Whenever a natural calamity strikes Pakistan, aid agencies spring to their feet to help those in need, but questions have recently been raised, if this aid effectively reaches women in affected regions.
Although cultural traditions prevent access to women in many parts of the country, the issue has slowly emerged on the radars of those delivering aid and relief.
In this context, several issues have come to light, among them shortage of women relief workers, lack of mobility of women in distress, no proper health care and no separate washrooms.
To make matters worse, women who do not possess the National Identity Cards simply do not qualify for early recovery and rehabilitation programmes.
These demands form part of a Charter of Rights for Women in Disaster developed by the Potohar Organisation on Development Advocacy (PODA) in collaboration with the National Commission on the Status of Women (NCSW) and United Nations Development Fund for Women (UNIFEM, now UN Women).
The charter follows consultations held with rural women from affected areas held in Islamabad, Hyderabad, Multan, Peshawar and Quetta. It demands women should be consulted for their specific needs by aid agencies working in disaster-hit areas.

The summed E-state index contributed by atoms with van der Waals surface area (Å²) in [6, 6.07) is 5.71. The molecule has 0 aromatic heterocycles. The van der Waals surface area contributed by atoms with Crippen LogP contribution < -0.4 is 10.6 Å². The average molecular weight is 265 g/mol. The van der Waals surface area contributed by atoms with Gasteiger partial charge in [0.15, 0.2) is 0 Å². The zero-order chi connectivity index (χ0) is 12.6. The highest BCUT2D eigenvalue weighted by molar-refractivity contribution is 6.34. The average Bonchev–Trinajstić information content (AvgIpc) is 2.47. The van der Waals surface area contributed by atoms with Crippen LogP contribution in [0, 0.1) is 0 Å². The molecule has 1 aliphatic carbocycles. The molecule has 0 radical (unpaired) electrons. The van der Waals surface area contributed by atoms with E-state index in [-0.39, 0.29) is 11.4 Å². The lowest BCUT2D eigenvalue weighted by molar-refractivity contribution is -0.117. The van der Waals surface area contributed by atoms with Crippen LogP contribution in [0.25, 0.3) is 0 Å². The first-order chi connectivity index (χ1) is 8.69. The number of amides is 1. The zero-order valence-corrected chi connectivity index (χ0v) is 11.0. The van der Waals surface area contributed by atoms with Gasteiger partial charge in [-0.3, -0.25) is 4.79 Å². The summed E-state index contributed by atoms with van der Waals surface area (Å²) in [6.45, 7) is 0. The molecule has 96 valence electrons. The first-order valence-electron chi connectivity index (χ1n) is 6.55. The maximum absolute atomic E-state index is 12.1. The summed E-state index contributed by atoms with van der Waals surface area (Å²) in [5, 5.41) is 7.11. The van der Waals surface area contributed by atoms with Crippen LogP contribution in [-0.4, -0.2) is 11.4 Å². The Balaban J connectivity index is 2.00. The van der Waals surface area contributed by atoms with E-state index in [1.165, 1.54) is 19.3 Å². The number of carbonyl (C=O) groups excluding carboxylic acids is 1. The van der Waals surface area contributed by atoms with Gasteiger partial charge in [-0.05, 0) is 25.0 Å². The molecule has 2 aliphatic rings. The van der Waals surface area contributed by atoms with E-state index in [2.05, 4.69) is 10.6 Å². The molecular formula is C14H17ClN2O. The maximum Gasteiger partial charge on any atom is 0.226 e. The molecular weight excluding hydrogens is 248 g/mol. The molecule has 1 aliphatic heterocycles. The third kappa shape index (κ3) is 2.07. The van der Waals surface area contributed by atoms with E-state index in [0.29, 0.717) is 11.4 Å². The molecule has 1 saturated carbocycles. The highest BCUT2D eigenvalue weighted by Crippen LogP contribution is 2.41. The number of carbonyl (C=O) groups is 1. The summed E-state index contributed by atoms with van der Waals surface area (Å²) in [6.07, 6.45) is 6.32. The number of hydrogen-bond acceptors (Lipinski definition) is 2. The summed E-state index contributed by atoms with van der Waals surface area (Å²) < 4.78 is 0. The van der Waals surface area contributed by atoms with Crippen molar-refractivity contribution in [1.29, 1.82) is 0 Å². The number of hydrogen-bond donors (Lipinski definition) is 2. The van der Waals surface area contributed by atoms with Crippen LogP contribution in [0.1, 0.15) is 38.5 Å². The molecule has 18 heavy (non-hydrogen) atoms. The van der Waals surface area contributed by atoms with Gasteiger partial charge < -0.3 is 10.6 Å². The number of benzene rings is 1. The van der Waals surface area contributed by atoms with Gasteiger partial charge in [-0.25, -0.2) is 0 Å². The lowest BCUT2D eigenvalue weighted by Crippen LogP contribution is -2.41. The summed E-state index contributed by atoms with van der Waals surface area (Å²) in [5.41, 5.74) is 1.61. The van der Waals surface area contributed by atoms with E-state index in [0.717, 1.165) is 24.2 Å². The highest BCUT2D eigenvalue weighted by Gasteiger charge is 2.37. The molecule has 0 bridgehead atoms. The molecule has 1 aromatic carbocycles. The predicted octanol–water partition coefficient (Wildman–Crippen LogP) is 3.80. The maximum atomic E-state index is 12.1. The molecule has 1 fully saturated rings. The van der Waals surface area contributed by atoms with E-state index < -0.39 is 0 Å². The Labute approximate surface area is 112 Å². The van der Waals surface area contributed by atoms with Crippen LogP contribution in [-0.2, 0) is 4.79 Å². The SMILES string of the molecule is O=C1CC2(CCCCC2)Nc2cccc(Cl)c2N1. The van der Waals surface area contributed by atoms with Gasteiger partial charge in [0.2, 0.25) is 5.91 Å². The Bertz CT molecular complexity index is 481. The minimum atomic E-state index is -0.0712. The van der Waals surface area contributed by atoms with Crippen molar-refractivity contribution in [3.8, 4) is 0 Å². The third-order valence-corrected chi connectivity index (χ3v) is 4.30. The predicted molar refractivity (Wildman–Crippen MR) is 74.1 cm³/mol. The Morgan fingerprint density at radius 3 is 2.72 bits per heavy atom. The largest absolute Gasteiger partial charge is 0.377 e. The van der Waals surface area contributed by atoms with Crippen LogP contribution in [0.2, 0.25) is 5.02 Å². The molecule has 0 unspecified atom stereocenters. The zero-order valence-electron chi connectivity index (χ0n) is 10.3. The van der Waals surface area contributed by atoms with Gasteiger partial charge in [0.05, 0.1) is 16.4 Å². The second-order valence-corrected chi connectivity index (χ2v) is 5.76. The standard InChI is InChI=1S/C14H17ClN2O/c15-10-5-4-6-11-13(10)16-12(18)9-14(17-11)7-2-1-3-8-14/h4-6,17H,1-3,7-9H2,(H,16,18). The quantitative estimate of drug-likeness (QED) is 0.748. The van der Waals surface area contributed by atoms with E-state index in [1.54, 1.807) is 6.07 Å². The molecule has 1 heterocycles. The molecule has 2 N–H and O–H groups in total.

According to the charter, women-headed households should be accommodated in camps and other rehabilitation and relief activities on a priority basis.
The charter calls for proper sanitation facilities for women, lady doctors for sick and pregnant women, protection and complaint mechanism to ensure compliance of harassment act and ending violence against women.
During relief work, women’s safety, their gender-specific needs and privacy should be respected and facilitated, says the charter. It also highlights the need for taking special measures to accommodate women home-based workers.
PODA Director Sameena Nazir points out rural women in Pakistan face double discrimination in times of disaster because they are women and because they are poor and disadvantaged.
“It is therefore critical for policy makers and disaster relief providers to make extra efforts to include women in all stages of disaster mitigation so that women survivors are seen as solution-makers.”
Amjad Jamal, a spokesperson for the United Nations World Food Programme (WFP) says there is now great realisation about the seriousness of this issue. “We now have UN protection clusters that ensure benefit of every relief programme reaches women.” But he conceded in certain situations doing so becomes difficult, for instance dropping food to people from helicopters. Read More